Skip to main content

Posts

Showing posts from August, 2014

Cat O' Nine Tales

I have never had a pet. Except for one day when I was five or six when I picked up a kitten from a warehouse I had gone to visit with someone (why, I cannot recall). We cannot have the kitten at home, I was told categorically and was to go drop it back where it came from for its mum must be missing it by now. My desperate pleadings went unheeded and I climbed sobbing on to the front end of the scooter while an uncle (I imagine) took his place in the driver's seat. I was handed a large bag made out of rexine with the mewing fur ball inside. I was instructed to hold on to it tight and I did so accordingly all the way back to the warehouse where I left it reluctantly to fend for itself.

I have never been tempted to buy or adopt a pet since. I have very little interest in them and after the children, I have come to see pets as another responsibility I can do without. Every now and then, my younger son asks me about having a pet and the conversation goes like this:

Him: Amma, can we h…

But is it art?

In the main concourse of the Rijks Museum in Amsterdam hangs a large notice which begins by saying that I may not like everything that I was about see that day. And that it was okay. I do not remember much else of this notice but it reassured me greatly. It was part of the 'Art As Therapy' route that you could take, if you so choose to, around the museum and it was one created by the philosopher Alain De Botton and someone else. Now, I must put my hand up to being one of those bourgeois Indians who have made it a nouvelle habit of visiting art museums around the world only to have my photo taken next to Mona Lisa/Sunflowers or any other painting that I have only ever heard of and feel compelled to record my presence in front of it rather spend the few precious seconds that I get amidst heaving summer crowds looking at it. Mind you, my own reaction when squeezed by such throngs at Tirupathi would be different. I wouldn't be posing with the Perumaal, no, that would be blasp…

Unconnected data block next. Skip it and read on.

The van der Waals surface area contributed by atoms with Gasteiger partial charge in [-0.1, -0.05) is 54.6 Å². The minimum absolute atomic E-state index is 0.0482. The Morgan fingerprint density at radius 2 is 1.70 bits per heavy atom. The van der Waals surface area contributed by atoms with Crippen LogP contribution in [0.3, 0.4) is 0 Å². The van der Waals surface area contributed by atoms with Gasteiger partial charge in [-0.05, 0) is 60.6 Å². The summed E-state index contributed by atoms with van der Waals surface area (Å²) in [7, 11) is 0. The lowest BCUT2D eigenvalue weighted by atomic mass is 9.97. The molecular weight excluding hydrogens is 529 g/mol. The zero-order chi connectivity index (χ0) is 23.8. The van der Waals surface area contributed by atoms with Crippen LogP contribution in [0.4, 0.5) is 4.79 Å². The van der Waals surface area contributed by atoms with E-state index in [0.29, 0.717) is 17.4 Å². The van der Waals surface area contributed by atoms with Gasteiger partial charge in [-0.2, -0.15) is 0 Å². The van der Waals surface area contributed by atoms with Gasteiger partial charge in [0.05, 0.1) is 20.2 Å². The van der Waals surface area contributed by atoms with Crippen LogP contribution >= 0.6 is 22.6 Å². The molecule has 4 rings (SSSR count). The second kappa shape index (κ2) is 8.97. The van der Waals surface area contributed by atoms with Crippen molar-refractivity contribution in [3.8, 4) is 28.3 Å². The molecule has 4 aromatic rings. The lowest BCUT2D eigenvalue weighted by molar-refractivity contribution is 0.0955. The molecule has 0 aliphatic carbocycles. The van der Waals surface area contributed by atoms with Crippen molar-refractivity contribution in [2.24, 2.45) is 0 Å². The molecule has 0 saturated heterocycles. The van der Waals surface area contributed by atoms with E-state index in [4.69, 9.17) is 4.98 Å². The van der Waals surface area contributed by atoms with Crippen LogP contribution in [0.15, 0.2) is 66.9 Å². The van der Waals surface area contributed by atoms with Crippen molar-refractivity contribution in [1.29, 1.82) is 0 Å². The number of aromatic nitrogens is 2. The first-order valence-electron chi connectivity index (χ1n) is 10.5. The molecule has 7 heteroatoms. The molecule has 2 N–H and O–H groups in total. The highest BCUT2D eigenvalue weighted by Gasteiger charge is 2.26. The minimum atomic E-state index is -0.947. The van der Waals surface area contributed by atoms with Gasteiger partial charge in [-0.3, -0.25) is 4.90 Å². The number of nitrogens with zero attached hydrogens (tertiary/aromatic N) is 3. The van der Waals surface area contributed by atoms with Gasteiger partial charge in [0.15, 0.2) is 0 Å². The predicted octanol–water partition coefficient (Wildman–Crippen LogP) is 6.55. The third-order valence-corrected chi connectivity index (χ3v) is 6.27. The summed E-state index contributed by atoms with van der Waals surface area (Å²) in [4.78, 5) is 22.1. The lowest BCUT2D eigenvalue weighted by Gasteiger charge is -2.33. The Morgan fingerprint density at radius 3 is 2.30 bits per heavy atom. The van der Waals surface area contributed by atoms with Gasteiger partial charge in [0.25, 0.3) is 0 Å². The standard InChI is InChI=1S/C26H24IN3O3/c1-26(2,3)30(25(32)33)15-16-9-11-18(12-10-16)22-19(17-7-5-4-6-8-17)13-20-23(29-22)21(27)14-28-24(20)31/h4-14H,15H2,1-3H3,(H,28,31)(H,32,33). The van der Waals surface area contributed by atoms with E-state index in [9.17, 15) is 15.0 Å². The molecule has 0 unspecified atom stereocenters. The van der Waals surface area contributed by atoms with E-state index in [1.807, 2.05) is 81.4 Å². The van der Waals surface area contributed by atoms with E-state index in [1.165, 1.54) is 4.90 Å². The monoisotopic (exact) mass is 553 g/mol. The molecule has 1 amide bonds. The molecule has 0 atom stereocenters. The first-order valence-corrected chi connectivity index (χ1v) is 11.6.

A Tough Life

The other day, my younger son and I went on a 10-mile bike ride punctuating our ride with breaks for snacks, dangling our feet in the river and foraging for fruit. We had a picnic by the Thames, munched on our sandwiches, drank juice straight from the carton, hid behind the trees to wee while the other kept a watch and gathered bouquets for a small donation. It reminded me that living in England in summer truly takes some beating.

Monty Python Live (Mostly)

It was some time in the late 90s. An ex-boss who had been born and raised in Britain and had returned to India mentioned something about Monty Python in a conversation. Now, I had no idea who Monty Python was and thought it was something to do with The Full Monty - a movie I had watched on TV not long earlier. Internet was a recent distraction back then and keen to exploit everything that search engines had to offer, I yahooed Monty Python and was promptly directed to a website which offered their scripts to download for free. And thus began hours of reading and lol-ing (another recently discovered term back then) Monty Python scripts. When I moved countries to Britain some years later, one of the first things I did was to borrow a DVD of Monty Python shows and watch their work and marvel at their collective brilliance. Earlier this year, when I read that the Pythons were going to come back together for a final few shows, I made a mental note of it and then promptly forgot about it -…

Some free, some foraged